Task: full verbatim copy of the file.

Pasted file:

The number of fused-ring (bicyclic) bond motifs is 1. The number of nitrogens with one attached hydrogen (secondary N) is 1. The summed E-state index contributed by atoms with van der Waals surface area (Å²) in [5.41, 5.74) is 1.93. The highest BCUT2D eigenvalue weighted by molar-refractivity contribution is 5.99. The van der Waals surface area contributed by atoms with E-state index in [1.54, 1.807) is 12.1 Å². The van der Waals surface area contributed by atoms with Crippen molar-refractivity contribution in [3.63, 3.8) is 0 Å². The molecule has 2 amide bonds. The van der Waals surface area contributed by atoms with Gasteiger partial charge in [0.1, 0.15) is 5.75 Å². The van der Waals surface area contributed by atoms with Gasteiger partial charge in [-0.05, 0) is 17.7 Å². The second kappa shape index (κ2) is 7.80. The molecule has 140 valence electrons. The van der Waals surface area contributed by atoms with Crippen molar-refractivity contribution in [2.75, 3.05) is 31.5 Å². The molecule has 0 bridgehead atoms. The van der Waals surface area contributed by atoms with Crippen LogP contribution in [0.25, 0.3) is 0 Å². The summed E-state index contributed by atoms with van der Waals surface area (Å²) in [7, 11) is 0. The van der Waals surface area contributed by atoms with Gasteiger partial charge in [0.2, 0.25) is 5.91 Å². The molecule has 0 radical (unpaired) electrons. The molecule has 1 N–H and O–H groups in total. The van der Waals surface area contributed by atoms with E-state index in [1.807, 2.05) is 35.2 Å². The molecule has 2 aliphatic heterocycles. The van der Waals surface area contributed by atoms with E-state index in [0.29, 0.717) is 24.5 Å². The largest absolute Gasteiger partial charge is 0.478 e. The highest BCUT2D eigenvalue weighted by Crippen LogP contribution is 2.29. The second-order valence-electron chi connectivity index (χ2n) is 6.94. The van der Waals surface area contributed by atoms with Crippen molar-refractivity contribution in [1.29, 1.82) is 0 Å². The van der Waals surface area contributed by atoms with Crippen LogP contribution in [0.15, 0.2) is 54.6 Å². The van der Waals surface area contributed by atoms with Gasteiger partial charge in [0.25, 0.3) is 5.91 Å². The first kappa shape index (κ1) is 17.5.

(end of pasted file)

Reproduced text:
The number of fused-ring (bicyclic) bond motifs is 1. The number of nitrogens with one attached hydrogen (secondary N) is 1. The summed E-state index contributed by atoms with van der Waals surface area (Å²) in [5.41, 5.74) is 1.93. The highest BCUT2D eigenvalue weighted by molar-refractivity contribution is 5.99. The van der Waals surface area contributed by atoms with E-state index in [1.54, 1.807) is 12.1 Å². The van der Waals surface area contributed by atoms with Crippen molar-refractivity contribution in [3.63, 3.8) is 0 Å². The molecule has 2 amide bonds. The van der Waals surface area contributed by atoms with Gasteiger partial charge in [0.1, 0.15) is 5.75 Å². The van der Waals surface area contributed by atoms with Gasteiger partial charge in [-0.05, 0) is 17.7 Å². The second kappa shape index (κ2) is 7.80. The molecule has 140 valence electrons. The van der Waals surface area contributed by atoms with Crippen molar-refractivity contribution in [2.75, 3.05) is 31.5 Å². The molecule has 0 bridgehead atoms. The van der Waals surface area contributed by atoms with Crippen LogP contribution in [0.25, 0.3) is 0 Å². The summed E-state index contributed by atoms with van der Waals surface area (Å²) in [7, 11) is 0. The van der Waals surface area contributed by atoms with Gasteiger partial charge in [0.2, 0.25) is 5.91 Å². The molecule has 0 radical (unpaired) electrons. The molecule has 1 N–H and O–H groups in total. The van der Waals surface area contributed by atoms with E-state index in [1.807, 2.05) is 35.2 Å². The molecule has 2 aliphatic heterocycles. The van der Waals surface area contributed by atoms with E-state index in [0.29, 0.717) is 24.5 Å². The largest absolute Gasteiger partial charge is 0.478 e. The highest BCUT2D eigenvalue weighted by Crippen LogP contribution is 2.29. The second-order valence-electron chi connectivity index (χ2n) is 6.94. The van der Waals surface area contributed by atoms with Crippen molar-refractivity contribution in [1.29, 1.82) is 0 Å². The van der Waals surface area contributed by atoms with Crippen LogP contribution in [0.15, 0.2) is 54.6 Å². The van der Waals surface area contributed by atoms with Gasteiger partial charge in [0.25, 0.3) is 5.91 Å². The first kappa shape index (κ1) is 17.5.